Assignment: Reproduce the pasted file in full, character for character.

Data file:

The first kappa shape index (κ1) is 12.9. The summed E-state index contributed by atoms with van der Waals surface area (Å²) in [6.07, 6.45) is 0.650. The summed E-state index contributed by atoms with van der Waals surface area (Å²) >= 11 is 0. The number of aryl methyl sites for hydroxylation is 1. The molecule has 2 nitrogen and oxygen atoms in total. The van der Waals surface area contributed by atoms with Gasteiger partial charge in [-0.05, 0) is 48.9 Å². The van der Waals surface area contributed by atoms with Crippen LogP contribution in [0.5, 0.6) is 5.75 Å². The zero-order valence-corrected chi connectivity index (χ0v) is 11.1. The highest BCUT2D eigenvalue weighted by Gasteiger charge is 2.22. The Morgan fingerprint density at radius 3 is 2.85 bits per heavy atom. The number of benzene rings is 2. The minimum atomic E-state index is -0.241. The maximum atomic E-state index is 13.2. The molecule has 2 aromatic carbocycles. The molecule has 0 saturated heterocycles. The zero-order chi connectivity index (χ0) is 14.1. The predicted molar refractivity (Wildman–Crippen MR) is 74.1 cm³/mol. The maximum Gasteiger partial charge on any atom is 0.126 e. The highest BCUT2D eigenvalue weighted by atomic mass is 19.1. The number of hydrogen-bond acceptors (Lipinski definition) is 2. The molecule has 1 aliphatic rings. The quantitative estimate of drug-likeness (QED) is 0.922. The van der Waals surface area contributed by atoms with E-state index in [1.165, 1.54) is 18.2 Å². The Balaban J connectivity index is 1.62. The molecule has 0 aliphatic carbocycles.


The first kappa shape index (κ1) is 12.9. The summed E-state index contributed by atoms with van der Waals surface area (Å²) in [6.07, 6.45) is 0.650. The summed E-state index contributed by atoms with van der Waals surface area (Å²) >= 11 is 0. The number of aryl methyl sites for hydroxylation is 1. The molecule has 2 nitrogen and oxygen atoms in total. The van der Waals surface area contributed by atoms with Gasteiger partial charge in [-0.05, 0) is 48.9 Å². The van der Waals surface area contributed by atoms with Crippen LogP contribution in [0.5, 0.6) is 5.75 Å². The zero-order valence-corrected chi connectivity index (χ0v) is 11.1. The highest BCUT2D eigenvalue weighted by Gasteiger charge is 2.22. The Morgan fingerprint density at radius 3 is 2.85 bits per heavy atom. The number of benzene rings is 2. The minimum atomic E-state index is -0.241. The maximum atomic E-state index is 13.2. The molecule has 2 aromatic carbocycles. The molecule has 0 saturated heterocycles. The zero-order chi connectivity index (χ0) is 14.1. The predicted molar refractivity (Wildman–Crippen MR) is 74.1 cm³/mol. The maximum Gasteiger partial charge on any atom is 0.126 e. The highest BCUT2D eigenvalue weighted by atomic mass is 19.1. The number of hydrogen-bond acceptors (Lipinski definition) is 2. The molecule has 1 aliphatic rings. The quantitative estimate of drug-likeness (QED) is 0.922. The van der Waals surface area contributed by atoms with E-state index in [1.165, 1.54) is 18.2 Å². The Balaban J connectivity index is 1.62. The molecule has 0 aliphatic carbocycles.